We are studying Luke 6:27-36 for Sunday, October 11. This is a portion of a longer teaching text in Luke’s gospel that has come to be known as the “Sermon on the Plain.” [Some notes on the text are here.] Here are some questions we might want to consider or perhaps discuss in class:
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Jesus tells his hearers “love your enemies” – that is, those who are hostile to you or seeking to harm you. Assuming this instruction is addressed to us as well as to Jesus’s immediate audience, what specifically, concretely, do we understand this to mean? That is, what specific, concrete behavior does this require of us? [It might be a good idea to think of some examples.]

Is “loving your enemies” the same thing as “doing what they want you to do”? Why, or why not? What’s the difference?

Another way to ask this: Is there anything loving our enemies does not require of us? What? Why do we say this?
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Of the specific instructions Jesus gives in verses 27-30, which are easiest for us personally to follow? Why? Which are hardest? Why?
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In verses 32-34, Jesus literally uses the term “grace,” saying something like “what grace is that?” Do we sense any difference between saying “what credit is that to you” and “what grace is that”? What difference? Why?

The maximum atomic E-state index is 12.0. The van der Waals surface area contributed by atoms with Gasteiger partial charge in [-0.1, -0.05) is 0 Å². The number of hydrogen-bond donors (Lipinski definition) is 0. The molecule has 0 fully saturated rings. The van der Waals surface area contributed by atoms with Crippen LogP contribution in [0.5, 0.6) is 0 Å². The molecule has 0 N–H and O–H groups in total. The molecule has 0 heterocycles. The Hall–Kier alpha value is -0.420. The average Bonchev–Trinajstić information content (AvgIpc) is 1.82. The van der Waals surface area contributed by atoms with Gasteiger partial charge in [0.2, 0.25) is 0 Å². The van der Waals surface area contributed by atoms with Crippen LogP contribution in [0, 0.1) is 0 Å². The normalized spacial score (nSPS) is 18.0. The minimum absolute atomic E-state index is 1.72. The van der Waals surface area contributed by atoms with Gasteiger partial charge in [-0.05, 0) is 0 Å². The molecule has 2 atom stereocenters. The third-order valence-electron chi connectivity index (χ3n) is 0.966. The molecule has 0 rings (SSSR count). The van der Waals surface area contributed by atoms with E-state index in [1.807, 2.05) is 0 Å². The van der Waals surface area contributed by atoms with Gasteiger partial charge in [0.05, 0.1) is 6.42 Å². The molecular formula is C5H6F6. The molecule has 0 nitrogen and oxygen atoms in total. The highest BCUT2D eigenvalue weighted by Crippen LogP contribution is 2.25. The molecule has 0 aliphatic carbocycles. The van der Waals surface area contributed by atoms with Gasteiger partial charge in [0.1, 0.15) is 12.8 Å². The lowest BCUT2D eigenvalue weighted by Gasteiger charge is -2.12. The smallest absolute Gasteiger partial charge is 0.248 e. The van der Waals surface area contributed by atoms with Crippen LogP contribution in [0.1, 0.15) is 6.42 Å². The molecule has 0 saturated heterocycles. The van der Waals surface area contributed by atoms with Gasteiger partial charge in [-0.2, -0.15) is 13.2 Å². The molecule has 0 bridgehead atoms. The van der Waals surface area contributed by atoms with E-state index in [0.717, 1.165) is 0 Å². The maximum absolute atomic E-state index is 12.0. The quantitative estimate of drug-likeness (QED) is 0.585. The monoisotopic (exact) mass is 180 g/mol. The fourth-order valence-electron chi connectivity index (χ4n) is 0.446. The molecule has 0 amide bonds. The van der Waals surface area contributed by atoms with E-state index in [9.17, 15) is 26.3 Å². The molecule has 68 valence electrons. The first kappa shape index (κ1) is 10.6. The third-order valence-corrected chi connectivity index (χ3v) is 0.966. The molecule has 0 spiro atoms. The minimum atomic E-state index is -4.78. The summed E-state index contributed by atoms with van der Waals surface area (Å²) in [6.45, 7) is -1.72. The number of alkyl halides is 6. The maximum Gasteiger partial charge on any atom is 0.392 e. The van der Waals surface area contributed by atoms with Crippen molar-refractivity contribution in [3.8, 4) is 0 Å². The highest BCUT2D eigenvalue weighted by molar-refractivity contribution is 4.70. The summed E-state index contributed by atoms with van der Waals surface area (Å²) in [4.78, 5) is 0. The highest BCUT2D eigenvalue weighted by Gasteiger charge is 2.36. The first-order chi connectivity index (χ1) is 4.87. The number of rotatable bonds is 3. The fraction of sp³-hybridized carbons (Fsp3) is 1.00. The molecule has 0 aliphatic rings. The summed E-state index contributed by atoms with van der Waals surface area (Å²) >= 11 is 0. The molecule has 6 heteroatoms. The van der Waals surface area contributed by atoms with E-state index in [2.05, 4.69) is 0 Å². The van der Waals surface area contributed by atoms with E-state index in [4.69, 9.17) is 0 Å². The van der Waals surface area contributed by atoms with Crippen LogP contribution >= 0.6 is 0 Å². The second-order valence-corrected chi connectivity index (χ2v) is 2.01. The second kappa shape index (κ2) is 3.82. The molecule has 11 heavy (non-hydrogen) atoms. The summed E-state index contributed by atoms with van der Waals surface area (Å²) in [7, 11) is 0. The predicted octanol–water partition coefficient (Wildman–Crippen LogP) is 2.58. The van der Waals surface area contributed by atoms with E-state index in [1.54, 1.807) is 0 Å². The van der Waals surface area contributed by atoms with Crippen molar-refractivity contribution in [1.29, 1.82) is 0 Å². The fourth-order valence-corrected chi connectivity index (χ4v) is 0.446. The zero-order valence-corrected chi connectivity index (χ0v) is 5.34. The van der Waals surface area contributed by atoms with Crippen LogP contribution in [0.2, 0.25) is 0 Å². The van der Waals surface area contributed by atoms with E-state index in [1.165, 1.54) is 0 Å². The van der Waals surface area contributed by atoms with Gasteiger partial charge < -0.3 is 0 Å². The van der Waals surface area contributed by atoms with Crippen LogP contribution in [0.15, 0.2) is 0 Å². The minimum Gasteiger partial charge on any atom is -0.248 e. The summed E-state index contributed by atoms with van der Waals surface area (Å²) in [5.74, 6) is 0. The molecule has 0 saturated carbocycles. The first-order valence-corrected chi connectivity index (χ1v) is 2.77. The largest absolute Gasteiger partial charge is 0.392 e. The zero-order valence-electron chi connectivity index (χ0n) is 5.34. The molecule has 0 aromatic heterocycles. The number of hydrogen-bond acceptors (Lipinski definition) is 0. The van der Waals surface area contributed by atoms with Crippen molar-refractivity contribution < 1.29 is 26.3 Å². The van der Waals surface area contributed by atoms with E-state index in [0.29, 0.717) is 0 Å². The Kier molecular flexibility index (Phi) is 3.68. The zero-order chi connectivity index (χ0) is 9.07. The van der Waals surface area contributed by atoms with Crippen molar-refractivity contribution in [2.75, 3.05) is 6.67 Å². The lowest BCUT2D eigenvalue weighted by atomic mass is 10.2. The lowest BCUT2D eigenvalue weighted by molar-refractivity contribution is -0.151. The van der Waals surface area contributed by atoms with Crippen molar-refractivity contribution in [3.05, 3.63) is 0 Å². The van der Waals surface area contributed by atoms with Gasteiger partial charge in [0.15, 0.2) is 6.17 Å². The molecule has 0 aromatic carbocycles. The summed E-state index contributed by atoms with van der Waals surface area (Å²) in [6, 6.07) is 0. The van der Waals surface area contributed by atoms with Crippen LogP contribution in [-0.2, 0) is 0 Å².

Should we be trying to extend grace [“unmerited favor,” in its classical definition] to others? Why is that?

Are there limits to how gracious we need to be? If so, what are they? What makes us say this, and where do find that supported by the text?
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What is our relationship to Jesus’s instructions? For instance, what would we compare them to: orders at work? Laws? Requests from our spouse? Something else? [In other words: how imperative do we understand these instructions to be, how urgent do we feel it is to follow them … and why is that?]

[More personal] What efforts have we ourselves made to put these instructions into practice? What specific things have we done? What has helped the most? How do we feel we’re doing?
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two women in antique dress reading